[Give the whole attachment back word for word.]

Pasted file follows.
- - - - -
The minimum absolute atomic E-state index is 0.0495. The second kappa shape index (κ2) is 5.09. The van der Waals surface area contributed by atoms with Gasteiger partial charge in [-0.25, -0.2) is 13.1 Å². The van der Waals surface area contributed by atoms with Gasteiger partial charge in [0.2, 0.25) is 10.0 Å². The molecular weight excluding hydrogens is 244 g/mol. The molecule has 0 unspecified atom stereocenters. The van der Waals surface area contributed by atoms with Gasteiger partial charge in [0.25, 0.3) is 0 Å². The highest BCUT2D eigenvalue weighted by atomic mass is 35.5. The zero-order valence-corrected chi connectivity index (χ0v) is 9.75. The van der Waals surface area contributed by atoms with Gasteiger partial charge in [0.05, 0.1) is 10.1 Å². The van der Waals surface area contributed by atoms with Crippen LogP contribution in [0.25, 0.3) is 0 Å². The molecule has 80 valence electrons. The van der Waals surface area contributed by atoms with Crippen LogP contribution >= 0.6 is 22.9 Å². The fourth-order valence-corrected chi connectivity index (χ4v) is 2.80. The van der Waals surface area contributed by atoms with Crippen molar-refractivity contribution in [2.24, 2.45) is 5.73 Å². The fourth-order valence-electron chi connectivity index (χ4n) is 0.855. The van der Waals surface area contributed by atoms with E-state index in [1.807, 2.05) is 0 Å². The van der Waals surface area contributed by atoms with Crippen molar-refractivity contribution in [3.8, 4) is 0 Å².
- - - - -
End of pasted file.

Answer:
The minimum absolute atomic E-state index is 0.0495. The second kappa shape index (κ2) is 5.09. The van der Waals surface area contributed by atoms with Gasteiger partial charge in [-0.25, -0.2) is 13.1 Å². The van der Waals surface area contributed by atoms with Gasteiger partial charge in [0.2, 0.25) is 10.0 Å². The molecular weight excluding hydrogens is 244 g/mol. The molecule has 0 unspecified atom stereocenters. The van der Waals surface area contributed by atoms with Gasteiger partial charge in [0.25, 0.3) is 0 Å². The highest BCUT2D eigenvalue weighted by atomic mass is 35.5. The zero-order valence-corrected chi connectivity index (χ0v) is 9.75. The van der Waals surface area contributed by atoms with Gasteiger partial charge in [0.05, 0.1) is 10.1 Å². The van der Waals surface area contributed by atoms with Crippen LogP contribution in [0.25, 0.3) is 0 Å². The molecule has 80 valence electrons. The van der Waals surface area contributed by atoms with Crippen LogP contribution >= 0.6 is 22.9 Å². The fourth-order valence-corrected chi connectivity index (χ4v) is 2.80. The van der Waals surface area contributed by atoms with Crippen molar-refractivity contribution in [2.24, 2.45) is 5.73 Å². The fourth-order valence-electron chi connectivity index (χ4n) is 0.855. The van der Waals surface area contributed by atoms with E-state index in [1.807, 2.05) is 0 Å². The van der Waals surface area contributed by atoms with Crippen molar-refractivity contribution in [3.8, 4) is 0 Å².